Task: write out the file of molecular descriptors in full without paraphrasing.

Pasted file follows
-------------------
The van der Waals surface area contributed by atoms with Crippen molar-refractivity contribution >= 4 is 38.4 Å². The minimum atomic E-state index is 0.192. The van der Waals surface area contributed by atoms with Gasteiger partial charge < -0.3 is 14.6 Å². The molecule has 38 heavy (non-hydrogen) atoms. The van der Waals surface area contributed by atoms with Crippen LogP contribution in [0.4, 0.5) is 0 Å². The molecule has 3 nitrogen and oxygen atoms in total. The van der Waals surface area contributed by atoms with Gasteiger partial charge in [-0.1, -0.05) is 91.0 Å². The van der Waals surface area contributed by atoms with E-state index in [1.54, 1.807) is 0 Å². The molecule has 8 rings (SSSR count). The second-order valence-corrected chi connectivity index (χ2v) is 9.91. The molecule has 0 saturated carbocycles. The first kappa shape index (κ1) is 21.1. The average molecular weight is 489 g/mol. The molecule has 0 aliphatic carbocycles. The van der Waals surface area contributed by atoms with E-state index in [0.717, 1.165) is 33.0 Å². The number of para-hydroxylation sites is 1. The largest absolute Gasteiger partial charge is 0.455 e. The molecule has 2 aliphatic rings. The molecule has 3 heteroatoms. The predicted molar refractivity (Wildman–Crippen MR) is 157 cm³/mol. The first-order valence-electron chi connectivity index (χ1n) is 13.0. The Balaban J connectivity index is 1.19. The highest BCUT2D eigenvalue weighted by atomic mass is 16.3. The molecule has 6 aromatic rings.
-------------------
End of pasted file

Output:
The van der Waals surface area contributed by atoms with Crippen molar-refractivity contribution >= 4 is 38.4 Å². The minimum atomic E-state index is 0.192. The van der Waals surface area contributed by atoms with Gasteiger partial charge < -0.3 is 14.6 Å². The molecule has 38 heavy (non-hydrogen) atoms. The van der Waals surface area contributed by atoms with Crippen LogP contribution in [0.4, 0.5) is 0 Å². The molecule has 3 nitrogen and oxygen atoms in total. The van der Waals surface area contributed by atoms with Gasteiger partial charge in [-0.1, -0.05) is 91.0 Å². The van der Waals surface area contributed by atoms with E-state index in [1.54, 1.807) is 0 Å². The molecule has 8 rings (SSSR count). The second-order valence-corrected chi connectivity index (χ2v) is 9.91. The molecule has 0 saturated carbocycles. The first kappa shape index (κ1) is 21.1. The average molecular weight is 489 g/mol. The molecule has 0 aliphatic carbocycles. The van der Waals surface area contributed by atoms with E-state index in [0.717, 1.165) is 33.0 Å². The number of para-hydroxylation sites is 1. The largest absolute Gasteiger partial charge is 0.455 e. The molecule has 2 aliphatic rings. The molecule has 3 heteroatoms. The predicted molar refractivity (Wildman–Crippen MR) is 157 cm³/mol. The first-order valence-electron chi connectivity index (χ1n) is 13.0. The Balaban J connectivity index is 1.19. The highest BCUT2D eigenvalue weighted by atomic mass is 16.3. The molecule has 6 aromatic rings.